South Gloucestershire Council has picked up a beacon award after building its looked-after children’s team around the young people themselves, writes Anne Gulland
The night of 4 March was a double celebration for care leaver Kiera Cottrell. Not only was she turning 20, she was also part of the team from South Gloucestershire Council that picked up a beacon award from the Improvement and Development Agency for improving the outcomes for children in care.
Cottrell believes that South Gloucester-shire, one of just two beacon successes in this category alongside Leicester Council, was a worthy winner. “I was so proud to be at the awards ceremony. The fact that the council involved us and invited us along was brilliant. That’s all we want as young people – to be involved,” she says.
South Gloucestershire’s journey to beacon award success began in 2001 when a restructure made it rethink how to meet the needs of looked-after children. Mike Connolly, who is now head of specialist care and inclusion services at the council, produced a diagram with colleagues called the team around the child: the child was at the centre with foster carers, social workers, teachers and colleagues in health, housing and other services fitting around them.
“We realised that children in care were at the heart of council business and that improving outcomes was a complex, multi-disciplinary, multi-agency process,” he says.
The restructure also happened when the Children (Leaving Care) Act 2000 was being introduced, which, says Connolly, gave them a longer-term view.
“We could be involved with children until the age of 21 or even 24 if they went on to higher education or had learning disabilities. Where did we think that young person might be at 25? That was the driver for improving the service.”
The council introduced a specialist looked-after team and increased the number of social workers in the department. This then led to a review of its role as a corporate parent and the development of a corporate parenting strategy.
One of the biggest successes of that strategy is the What Next? programme which gives looked-after 15- to 16-year-olds the chance to do work experience at the council where they are given real jobs.
One young person organised summer activities for children in local libraries another designed a website for the museum service and one girl, who expressed a desire to be a panel beater, took a placement in the council’s workshop.
Connolly says: “We can set up personalised packages for the young people. Everyone who has done this placement has gone on to further education, training or employment.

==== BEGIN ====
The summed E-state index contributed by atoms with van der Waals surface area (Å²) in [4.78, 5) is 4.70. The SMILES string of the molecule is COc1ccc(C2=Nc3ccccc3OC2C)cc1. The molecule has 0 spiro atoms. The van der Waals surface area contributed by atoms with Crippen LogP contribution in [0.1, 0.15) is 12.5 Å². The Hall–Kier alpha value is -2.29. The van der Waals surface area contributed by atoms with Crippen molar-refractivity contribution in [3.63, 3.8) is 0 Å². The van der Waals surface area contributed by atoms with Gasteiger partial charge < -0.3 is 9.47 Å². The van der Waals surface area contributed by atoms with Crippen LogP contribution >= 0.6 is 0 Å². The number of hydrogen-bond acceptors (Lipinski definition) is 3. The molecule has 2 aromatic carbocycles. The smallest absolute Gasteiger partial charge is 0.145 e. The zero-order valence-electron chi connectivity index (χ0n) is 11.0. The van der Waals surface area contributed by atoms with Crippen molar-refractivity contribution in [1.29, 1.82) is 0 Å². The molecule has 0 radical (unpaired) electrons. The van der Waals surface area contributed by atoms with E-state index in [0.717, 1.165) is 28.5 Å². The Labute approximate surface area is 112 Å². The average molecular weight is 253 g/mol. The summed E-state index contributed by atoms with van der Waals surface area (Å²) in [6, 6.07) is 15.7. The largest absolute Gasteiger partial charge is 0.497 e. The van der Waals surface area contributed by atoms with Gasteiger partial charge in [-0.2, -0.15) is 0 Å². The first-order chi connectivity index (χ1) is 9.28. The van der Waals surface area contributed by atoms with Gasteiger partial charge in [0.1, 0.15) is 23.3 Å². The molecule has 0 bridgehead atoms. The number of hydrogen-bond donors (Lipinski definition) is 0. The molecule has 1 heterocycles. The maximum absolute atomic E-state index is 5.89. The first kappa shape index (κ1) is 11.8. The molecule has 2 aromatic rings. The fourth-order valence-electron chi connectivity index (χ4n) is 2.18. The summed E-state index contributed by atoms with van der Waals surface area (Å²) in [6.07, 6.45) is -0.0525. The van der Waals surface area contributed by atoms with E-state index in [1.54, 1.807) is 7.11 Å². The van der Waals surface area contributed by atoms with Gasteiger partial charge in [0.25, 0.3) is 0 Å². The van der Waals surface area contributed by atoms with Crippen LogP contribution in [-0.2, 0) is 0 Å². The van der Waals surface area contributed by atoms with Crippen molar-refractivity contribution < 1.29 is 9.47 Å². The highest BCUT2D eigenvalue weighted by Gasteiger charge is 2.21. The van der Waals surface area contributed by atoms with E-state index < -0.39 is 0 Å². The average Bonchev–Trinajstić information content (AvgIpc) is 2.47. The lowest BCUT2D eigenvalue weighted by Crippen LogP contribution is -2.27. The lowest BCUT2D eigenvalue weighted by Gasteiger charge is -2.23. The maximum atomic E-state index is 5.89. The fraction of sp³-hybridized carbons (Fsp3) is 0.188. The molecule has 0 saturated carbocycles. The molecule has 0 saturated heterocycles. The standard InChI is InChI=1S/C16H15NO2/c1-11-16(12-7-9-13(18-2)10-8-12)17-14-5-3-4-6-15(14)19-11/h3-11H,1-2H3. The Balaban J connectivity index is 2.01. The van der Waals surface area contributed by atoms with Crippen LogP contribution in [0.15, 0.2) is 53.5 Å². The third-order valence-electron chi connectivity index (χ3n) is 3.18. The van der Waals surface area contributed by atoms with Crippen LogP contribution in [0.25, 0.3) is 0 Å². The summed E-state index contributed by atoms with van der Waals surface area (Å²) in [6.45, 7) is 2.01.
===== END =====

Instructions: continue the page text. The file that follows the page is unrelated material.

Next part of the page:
“We want to build aspirations and ambitions. Adolescence is a difficult time for any young person but when your home life is disrupted it’s hard to sit down and think about getting good GCSEs. Young people who know what they want to do are more likely to do better. We want to foster that.”
Wes Cuell, director of services for young people and children at the NSPCC, which sponsored the beacon award, says this focus on building aspirations was impressive.
“There’s a lot of evidence that kids who have a poor start in life have poor aspirations. South Gloucestershire wanted to challenge that. The young people’s participation, involvement and ownership in the programme were hopeful,” he says.
Another plank of South Gloucestershire’s beacon success is the improved support it now gives foster carers. A new payment structure was worked out and the council has beefed up its recruitment activity. Placement stability has also increased and the number of children in three or more placements dropped from 15% in 2006-7 to 9.7% in 2007-8.
Cottrell says the way the council involves young people in its services is also responsible. “When I first went into foster care I was the shyest thing, but my social worker knew I wanted to get involved and do more and she gave me the reassurance that I could.”
Cottrell became a young recruiter, which involves being on the interviewing panel when social work staff are appointed, and also helps train staff who are going to work with children and young people. She missed out on the What Next? programme but was involved in the design of the logo and the leaflets.
“I have always felt I was listened to. I know some children won’t agree but I have always felt my voice was heard. In reviews I was always able to speak up,” she says.
In June, Cottrell got a job at Sure Start, working with under-fives and their parents.
“The reason I got the job was because of the experience I had at social services. Most of the other Sure Start workers have qualifications – they’re nursery nurses or they’ve got degrees. That’s why I’m so happy I had the opportunities I had. I applied for the job to build my confidence up not thinking I would get it. I was so amazed when I did.”
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Read about Leicester Council’s beacon-winning work
More about the Beacon Scheme
This article appeared in the 10 April issue under the headline “Young at heart of matter”